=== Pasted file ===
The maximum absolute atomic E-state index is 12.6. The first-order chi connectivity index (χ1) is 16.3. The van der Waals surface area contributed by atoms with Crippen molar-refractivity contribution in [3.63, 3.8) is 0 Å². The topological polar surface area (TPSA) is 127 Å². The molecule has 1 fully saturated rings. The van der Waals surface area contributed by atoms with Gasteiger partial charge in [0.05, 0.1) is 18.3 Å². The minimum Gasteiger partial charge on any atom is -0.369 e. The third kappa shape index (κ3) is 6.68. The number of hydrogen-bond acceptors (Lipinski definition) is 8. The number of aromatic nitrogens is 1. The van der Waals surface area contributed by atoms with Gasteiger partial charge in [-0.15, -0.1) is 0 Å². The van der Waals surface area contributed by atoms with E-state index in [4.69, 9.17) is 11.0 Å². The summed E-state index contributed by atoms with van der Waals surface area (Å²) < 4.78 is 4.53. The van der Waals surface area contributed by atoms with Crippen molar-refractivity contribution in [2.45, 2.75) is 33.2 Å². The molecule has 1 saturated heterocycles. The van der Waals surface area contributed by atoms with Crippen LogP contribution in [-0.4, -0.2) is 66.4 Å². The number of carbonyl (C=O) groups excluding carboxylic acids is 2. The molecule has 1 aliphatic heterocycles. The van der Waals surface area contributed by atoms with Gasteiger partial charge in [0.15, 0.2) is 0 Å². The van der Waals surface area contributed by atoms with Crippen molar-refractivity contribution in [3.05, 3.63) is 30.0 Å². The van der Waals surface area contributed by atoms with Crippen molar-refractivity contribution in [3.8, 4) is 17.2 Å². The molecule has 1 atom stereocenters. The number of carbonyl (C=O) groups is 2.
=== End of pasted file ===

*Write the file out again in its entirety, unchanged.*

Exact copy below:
The maximum absolute atomic E-state index is 12.6. The first-order chi connectivity index (χ1) is 16.3. The van der Waals surface area contributed by atoms with Crippen molar-refractivity contribution in [3.63, 3.8) is 0 Å². The topological polar surface area (TPSA) is 127 Å². The molecule has 1 fully saturated rings. The van der Waals surface area contributed by atoms with Gasteiger partial charge in [0.05, 0.1) is 18.3 Å². The minimum Gasteiger partial charge on any atom is -0.369 e. The third kappa shape index (κ3) is 6.68. The number of hydrogen-bond acceptors (Lipinski definition) is 8. The number of aromatic nitrogens is 1. The van der Waals surface area contributed by atoms with Gasteiger partial charge in [-0.15, -0.1) is 0 Å². The van der Waals surface area contributed by atoms with E-state index in [4.69, 9.17) is 11.0 Å². The summed E-state index contributed by atoms with van der Waals surface area (Å²) < 4.78 is 4.53. The van der Waals surface area contributed by atoms with Crippen molar-refractivity contribution in [2.45, 2.75) is 33.2 Å². The molecule has 1 saturated heterocycles. The van der Waals surface area contributed by atoms with Crippen LogP contribution in [-0.4, -0.2) is 66.4 Å². The number of carbonyl (C=O) groups excluding carboxylic acids is 2. The molecule has 1 aliphatic heterocycles. The van der Waals surface area contributed by atoms with Gasteiger partial charge in [0.15, 0.2) is 0 Å². The van der Waals surface area contributed by atoms with Crippen molar-refractivity contribution in [3.05, 3.63) is 30.0 Å². The van der Waals surface area contributed by atoms with Crippen molar-refractivity contribution in [3.8, 4) is 17.2 Å². The molecule has 1 atom stereocenters. The number of carbonyl (C=O) groups is 2.